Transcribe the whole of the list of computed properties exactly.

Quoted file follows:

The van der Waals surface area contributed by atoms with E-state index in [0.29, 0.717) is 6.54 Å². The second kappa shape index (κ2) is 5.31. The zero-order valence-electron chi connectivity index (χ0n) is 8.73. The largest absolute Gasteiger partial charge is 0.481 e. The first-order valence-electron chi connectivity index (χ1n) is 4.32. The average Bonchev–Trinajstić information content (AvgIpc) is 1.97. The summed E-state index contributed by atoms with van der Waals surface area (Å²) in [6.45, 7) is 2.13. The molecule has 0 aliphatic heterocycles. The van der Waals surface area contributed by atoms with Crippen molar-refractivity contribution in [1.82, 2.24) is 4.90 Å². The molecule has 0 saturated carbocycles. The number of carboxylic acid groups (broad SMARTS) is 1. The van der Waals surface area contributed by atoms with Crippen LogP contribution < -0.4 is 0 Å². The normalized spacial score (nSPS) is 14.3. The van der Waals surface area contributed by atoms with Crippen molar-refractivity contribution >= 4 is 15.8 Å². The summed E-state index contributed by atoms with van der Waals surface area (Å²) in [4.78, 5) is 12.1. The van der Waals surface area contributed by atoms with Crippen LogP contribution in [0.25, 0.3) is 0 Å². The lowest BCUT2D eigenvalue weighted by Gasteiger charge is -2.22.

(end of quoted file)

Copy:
The van der Waals surface area contributed by atoms with E-state index in [0.29, 0.717) is 6.54 Å². The second kappa shape index (κ2) is 5.31. The zero-order valence-electron chi connectivity index (χ0n) is 8.73. The largest absolute Gasteiger partial charge is 0.481 e. The first-order valence-electron chi connectivity index (χ1n) is 4.32. The average Bonchev–Trinajstić information content (AvgIpc) is 1.97. The summed E-state index contributed by atoms with van der Waals surface area (Å²) in [6.45, 7) is 2.13. The molecule has 0 aliphatic heterocycles. The van der Waals surface area contributed by atoms with Crippen molar-refractivity contribution in [1.82, 2.24) is 4.90 Å². The molecule has 0 saturated carbocycles. The number of carboxylic acid groups (broad SMARTS) is 1. The van der Waals surface area contributed by atoms with Crippen LogP contribution < -0.4 is 0 Å². The normalized spacial score (nSPS) is 14.3. The van der Waals surface area contributed by atoms with Crippen molar-refractivity contribution >= 4 is 15.8 Å². The summed E-state index contributed by atoms with van der Waals surface area (Å²) in [4.78, 5) is 12.1. The van der Waals surface area contributed by atoms with Crippen LogP contribution in [0.25, 0.3) is 0 Å². The lowest BCUT2D eigenvalue weighted by Gasteiger charge is -2.22.